On Friday the 13th, New Albany-Plain Local Schools Superintendent Michael Sawyers was standing on a roof at the New Albany High School campus.
Some superstitious types might say he was tempting fate.
Sawyers would say he was up there to record a video showing how badly roof repairs are needed.
"You can't see it from the ground," Sawyers said. "I had to do something to make it real for people."
The roof video was one of five the district is in the process of posting online to demonstrate the funding needed for roofing, heating and cooling, technology infrastructure, school buses and security, Sawyers said.
The communication comes as the district gears up for the Nov. 7 general election, when voters will have the opportunity to weigh in on a 1.25-mill, five-year permanent-improvements levy.
Early and absentee voting began Oct. 11.
District officials have said the levy likely would factor into the number of capital-improvements projects the district is able to afford over the next five years and into the timing and amount of the next operating-levy request.
According to district estimates, $12.7 million would be needed over five years for capital improvements.
The district spends an average of $1.3 million per year from the general-revenue fund on capital improvements, but to meet all needs, an average of $2.5 annually would need to be spent.
Impact to residents
A 1.25-mill levy would generate approximately $1.17 million annually for five years and would be used for capital-asset repairs and replacements, district spokesman Patrick Gallaway said.
Levy approval would result in an annual cost of $153.13 annually for taxpayers whose homes have a market value of $350,000, according to Jenkins. That equates to $43.75 annually per $100,000 of property value.
Currently, the district's total effective millage is 59.74, which includes inside millage (a term referring to the property taxes for which the Ohio Constitution authorizes collection without a vote) and voted-in bond and levy millage, according to figures Jenkins provided.
The district's general-fund tax revenue is $47 million, and the bond, or debt, millage is $10 million, for a total tax collection of $57 million, according to Jenkins.
Based on those figures, the owner of a home with a $350,000 market value pays approximately $6,400 annually in school-district property taxes, she said.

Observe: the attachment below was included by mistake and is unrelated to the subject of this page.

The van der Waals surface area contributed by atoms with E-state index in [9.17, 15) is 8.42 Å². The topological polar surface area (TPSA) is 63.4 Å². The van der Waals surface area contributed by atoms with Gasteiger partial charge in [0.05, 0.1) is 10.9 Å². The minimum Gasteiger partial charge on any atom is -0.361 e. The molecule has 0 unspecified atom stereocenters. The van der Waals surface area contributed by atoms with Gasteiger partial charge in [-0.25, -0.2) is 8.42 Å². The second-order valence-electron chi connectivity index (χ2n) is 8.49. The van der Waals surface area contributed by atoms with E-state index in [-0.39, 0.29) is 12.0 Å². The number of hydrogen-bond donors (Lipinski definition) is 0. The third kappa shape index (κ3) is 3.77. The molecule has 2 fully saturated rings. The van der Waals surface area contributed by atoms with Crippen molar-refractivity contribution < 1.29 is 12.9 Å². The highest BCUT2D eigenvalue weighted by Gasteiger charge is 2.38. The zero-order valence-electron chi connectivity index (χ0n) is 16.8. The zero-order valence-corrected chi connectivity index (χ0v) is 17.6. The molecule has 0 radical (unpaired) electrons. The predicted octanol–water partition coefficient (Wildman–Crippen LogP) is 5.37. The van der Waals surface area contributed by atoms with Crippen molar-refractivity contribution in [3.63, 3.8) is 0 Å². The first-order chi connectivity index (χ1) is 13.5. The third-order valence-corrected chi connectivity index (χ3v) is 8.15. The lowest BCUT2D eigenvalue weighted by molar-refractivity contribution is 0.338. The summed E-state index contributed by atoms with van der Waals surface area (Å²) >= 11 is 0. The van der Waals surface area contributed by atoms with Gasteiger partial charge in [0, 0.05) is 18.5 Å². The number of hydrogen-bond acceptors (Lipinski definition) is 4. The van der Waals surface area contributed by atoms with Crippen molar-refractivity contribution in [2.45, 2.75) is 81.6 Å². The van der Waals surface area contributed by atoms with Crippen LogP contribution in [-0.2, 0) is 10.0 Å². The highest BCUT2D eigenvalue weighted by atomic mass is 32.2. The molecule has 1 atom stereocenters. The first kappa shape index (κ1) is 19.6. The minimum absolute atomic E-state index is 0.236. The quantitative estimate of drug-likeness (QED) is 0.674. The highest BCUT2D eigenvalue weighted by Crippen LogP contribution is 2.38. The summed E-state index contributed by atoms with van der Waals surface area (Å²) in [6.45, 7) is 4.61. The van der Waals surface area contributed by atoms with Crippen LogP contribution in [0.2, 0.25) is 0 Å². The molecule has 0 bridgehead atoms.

The $6,400 estimate doesn't include any of the other central Ohio governments and agencies that collect property taxes, she said.
That amount should decrease shortly because 2.5 mills to repay bond debt is expected to come off the books at the end of December, according to Jenkins.
Taxpayers with a $350,000 home valuation currently pay an annual cost of $267.97 for that 2.5 mills of debt service, she said.
The last permanent-improvements levy was approved in 2004. In 2009, the district allowed the five-year levy to expire, and its funds were depleted in 2014, according to finance director Becky Jenkins.
In 2012, voters approved an operating levy, which included a 2.59-mill bond to build the facility now known as New Albany Intermediate School and a 4.24-mill permanent operating levy to generate $3.51 million.
In November 2014, voters rejected a 6.9-mill operating levy and a 2-mill permanent-improvements levy. Both levies would have been permanent.
The district has remained off the ballot since 2014 "due to greater-than-expected revenue and planned expenditure reductions in an effort to remain off the ballot for general-fund revenue as long as possible," Jenkins said. "(Michael) Sawyers and I worked diligently to reduce (fiscal 2017) expenditures by the board's financial goal of $560,000. Through hard work and thoughtful planning, we exceeded that goal and reduced costs by almost $1.8 million."